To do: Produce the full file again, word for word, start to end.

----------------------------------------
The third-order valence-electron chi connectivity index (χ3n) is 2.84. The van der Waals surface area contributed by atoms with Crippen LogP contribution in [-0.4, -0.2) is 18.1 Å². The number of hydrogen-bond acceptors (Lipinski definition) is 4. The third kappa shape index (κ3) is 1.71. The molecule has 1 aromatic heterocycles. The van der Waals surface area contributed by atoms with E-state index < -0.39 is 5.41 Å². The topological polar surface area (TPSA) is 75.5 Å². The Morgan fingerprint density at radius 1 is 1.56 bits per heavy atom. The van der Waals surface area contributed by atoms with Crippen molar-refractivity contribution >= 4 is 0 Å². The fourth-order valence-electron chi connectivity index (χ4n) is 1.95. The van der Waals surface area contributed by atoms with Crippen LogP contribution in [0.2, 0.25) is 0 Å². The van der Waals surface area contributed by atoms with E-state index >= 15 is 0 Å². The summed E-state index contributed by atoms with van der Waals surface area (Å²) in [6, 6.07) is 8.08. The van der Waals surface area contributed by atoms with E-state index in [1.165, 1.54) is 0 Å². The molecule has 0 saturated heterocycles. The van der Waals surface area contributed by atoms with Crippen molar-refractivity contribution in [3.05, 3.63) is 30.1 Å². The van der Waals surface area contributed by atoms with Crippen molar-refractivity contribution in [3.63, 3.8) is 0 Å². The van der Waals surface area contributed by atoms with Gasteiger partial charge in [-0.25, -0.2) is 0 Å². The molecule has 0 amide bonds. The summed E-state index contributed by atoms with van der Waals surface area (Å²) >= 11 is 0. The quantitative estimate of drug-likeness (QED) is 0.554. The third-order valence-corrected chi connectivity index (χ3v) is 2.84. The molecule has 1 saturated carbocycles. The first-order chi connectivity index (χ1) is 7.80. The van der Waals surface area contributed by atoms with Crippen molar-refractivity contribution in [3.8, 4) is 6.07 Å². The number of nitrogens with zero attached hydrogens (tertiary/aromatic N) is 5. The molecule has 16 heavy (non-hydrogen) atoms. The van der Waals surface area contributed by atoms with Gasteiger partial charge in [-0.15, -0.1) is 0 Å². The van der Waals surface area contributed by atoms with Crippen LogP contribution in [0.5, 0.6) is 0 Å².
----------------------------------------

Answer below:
The third-order valence-electron chi connectivity index (χ3n) is 2.84. The van der Waals surface area contributed by atoms with Crippen LogP contribution in [-0.4, -0.2) is 18.1 Å². The number of hydrogen-bond acceptors (Lipinski definition) is 4. The third kappa shape index (κ3) is 1.71. The molecule has 1 aromatic heterocycles. The van der Waals surface area contributed by atoms with E-state index < -0.39 is 5.41 Å². The topological polar surface area (TPSA) is 75.5 Å². The Morgan fingerprint density at radius 1 is 1.56 bits per heavy atom. The van der Waals surface area contributed by atoms with Crippen molar-refractivity contribution >= 4 is 0 Å². The fourth-order valence-electron chi connectivity index (χ4n) is 1.95. The van der Waals surface area contributed by atoms with Crippen LogP contribution in [0.2, 0.25) is 0 Å². The van der Waals surface area contributed by atoms with E-state index >= 15 is 0 Å². The summed E-state index contributed by atoms with van der Waals surface area (Å²) in [6, 6.07) is 8.08. The van der Waals surface area contributed by atoms with E-state index in [1.165, 1.54) is 0 Å². The molecule has 0 saturated heterocycles. The van der Waals surface area contributed by atoms with Crippen molar-refractivity contribution in [3.05, 3.63) is 30.1 Å². The van der Waals surface area contributed by atoms with Crippen molar-refractivity contribution in [3.63, 3.8) is 0 Å². The van der Waals surface area contributed by atoms with Gasteiger partial charge in [-0.25, -0.2) is 0 Å². The molecule has 0 amide bonds. The summed E-state index contributed by atoms with van der Waals surface area (Å²) >= 11 is 0. The quantitative estimate of drug-likeness (QED) is 0.554. The third-order valence-corrected chi connectivity index (χ3v) is 2.84. The molecule has 1 saturated carbocycles. The first-order chi connectivity index (χ1) is 7.80. The van der Waals surface area contributed by atoms with Crippen molar-refractivity contribution in [3.8, 4) is 6.07 Å². The number of nitrogens with zero attached hydrogens (tertiary/aromatic N) is 5. The molecule has 16 heavy (non-hydrogen) atoms. The van der Waals surface area contributed by atoms with Gasteiger partial charge in [-0.15, -0.1) is 0 Å². The van der Waals surface area contributed by atoms with Crippen LogP contribution in [0.5, 0.6) is 0 Å².